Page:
We have seen that, while in the Norman Isles, he applied himself to the study of the Septuagint, in reading which he noted down the most important differences between that venerable translation and the Hebrew text, with which he had already become familiar. In reading thus carefully the version of the Old Testament in the Alexandrine Greek, he acquired an intimacy with the peculiar diction of the New Testament writers; and, when afterwards at Dublin he began some notes on the latter, he saw the necessity of a thorough and critical perusal of the printed text of the New Testament, as collated with the manuscripts, either by himself, so far as his opportunities reached, or through the labors of Wetstein and others, and especially of Griesbach, who was at that time zealously employed on his edition of the Greek Testament. To make his investigation more minute and definite, he resolved to translate the text in writing; a task which was began in June, 1794, and finished in eleven months. In January, 1797, he commenced the same process with the Hebrew and Chaldee text of the Old Testament; and this written translation was finished in about fourteen months. Along with the translation, he had made occasional notes and memoranda for his future work. Two months after, May 1st, 1798, he began in good earnest the actual Commentary, commencing with the Gospels.
He now wrote with a vigor and determination which enabled him, towards the close of the year, to give a good account of the work in a letter to Mr. Butterworth: — “A few moments before your letter came, I was on my knees returning thanks to God for supporting and assisting me in my work, and enabling me to bring one part of it to completion. What think you? I have finished Matthew: I have done more, I have finished Mark. I began May 1st; wrought till July 22nd, when I set off for Bristol. I could not get things to bear, to recommence, till September 22nd. Yesterday, December 1st, I finished Mark; leaving spent, in the whole, about five months. While in London, though I labored hard, I could make but little way; so that nearly three months were employed on the first twelve chapters of Matthew, occasioned by the miserable place where I was obliged to study. Any that had less of the mule’s disposition than I have, would have abandoned it in settled dislike. Since I came here, my labor has been great indeed, — constant and severe preaching, and early and late writing. For nearly a month post I wrote nine or ten hours a day; some days, more. Mark was easy work, after Matt hew; yet even on Mark I have written upwards of 100 close quarto pages; the whole, 740 pages. “You will be able to form some estimate of the quantum of letterpress this will make, when I inform you that each page contains about 28 lines; total, 20,720 lines: each line, 34 letters; total, 704,480 letters. You will at once see that I must not go on at this rate, or the book will be unbuyable. I assure you I do not intend it. My aim from the beginning was to make the comment on Matthew perfect, — not by saying all that might be said, but by saying all that should be said. To the best of my knowledge, I have not inserted one useless sentence. I have no doubt but that Gospel is the grand source from which all the apostolic doctrines have been drawn. I have written: six hundred pages upon it, and I humbly trust no godly mind will ever feel wearied in reading them. I have done everything in my own way. I have no more of my translation revised for the comment; and it will take nearly a month to prepare Luke and John to go on with. I bought Geddes’s Bible, expecting much, got nothing, and sold it.”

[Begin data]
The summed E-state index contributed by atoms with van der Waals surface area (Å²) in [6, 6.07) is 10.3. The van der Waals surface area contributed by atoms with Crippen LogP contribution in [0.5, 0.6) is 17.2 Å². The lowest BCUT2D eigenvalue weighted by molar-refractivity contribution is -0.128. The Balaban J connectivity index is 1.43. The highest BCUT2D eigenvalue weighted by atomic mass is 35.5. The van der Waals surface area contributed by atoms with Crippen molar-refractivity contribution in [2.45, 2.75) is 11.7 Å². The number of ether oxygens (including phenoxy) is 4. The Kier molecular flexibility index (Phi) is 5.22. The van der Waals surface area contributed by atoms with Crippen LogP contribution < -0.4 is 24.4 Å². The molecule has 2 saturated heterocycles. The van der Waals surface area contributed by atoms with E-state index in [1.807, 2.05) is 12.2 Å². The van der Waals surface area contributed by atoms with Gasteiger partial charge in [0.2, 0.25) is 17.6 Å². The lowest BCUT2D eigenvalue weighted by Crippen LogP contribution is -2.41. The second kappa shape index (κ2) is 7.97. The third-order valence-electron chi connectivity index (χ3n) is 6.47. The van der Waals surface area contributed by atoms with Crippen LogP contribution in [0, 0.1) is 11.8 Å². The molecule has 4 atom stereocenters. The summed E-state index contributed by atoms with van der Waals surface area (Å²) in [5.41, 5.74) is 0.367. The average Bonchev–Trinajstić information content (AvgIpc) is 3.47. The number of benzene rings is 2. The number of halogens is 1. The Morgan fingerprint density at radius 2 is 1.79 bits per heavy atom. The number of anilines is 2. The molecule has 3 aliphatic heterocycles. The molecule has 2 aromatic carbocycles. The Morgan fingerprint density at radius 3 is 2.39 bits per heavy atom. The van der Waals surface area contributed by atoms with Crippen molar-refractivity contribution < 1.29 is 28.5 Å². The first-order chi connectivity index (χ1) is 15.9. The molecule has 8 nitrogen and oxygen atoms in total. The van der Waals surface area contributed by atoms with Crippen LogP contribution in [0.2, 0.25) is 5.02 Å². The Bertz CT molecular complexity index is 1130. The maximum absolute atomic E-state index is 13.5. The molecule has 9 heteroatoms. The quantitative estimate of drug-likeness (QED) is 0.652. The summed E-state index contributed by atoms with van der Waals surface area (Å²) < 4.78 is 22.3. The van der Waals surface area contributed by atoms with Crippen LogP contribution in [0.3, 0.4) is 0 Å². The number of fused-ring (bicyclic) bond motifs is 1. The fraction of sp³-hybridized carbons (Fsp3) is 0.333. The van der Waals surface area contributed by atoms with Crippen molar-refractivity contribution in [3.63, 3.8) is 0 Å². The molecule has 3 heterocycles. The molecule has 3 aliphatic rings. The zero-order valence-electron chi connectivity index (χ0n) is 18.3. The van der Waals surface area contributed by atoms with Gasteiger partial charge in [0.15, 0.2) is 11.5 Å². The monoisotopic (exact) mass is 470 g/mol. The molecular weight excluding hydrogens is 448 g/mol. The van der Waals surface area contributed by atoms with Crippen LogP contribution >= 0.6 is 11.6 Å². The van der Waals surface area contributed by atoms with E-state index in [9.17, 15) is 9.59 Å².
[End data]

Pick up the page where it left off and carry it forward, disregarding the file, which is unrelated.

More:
In the course of the following year he had got so far into the New Testament, as to venture to advertise it; and he tells Mr. Butterworth that he had got a couple of pages set up, “merely to see how it will look I have made up my mind to send the old text alongside of the new. The book will be better received on this account, and be more useful. My translation will suffer no loss by the comparison. I have had this specimen taken off on royal 4to. You must not let it go out of your hand. My plan of interpreting the Transfiguration is new, so far as I know; and I do not wish that everybody should have it before the work sees the sun. At first view there will appear little difference in the two translations. I do not wish it, except where essentially necessary; but the fifth and eleventh verses will show the importance of making the Holy Spirit speak English as He speaks Greek. I did not choose this portion because of any difference between the texts, but merely because the subject was complete in it.”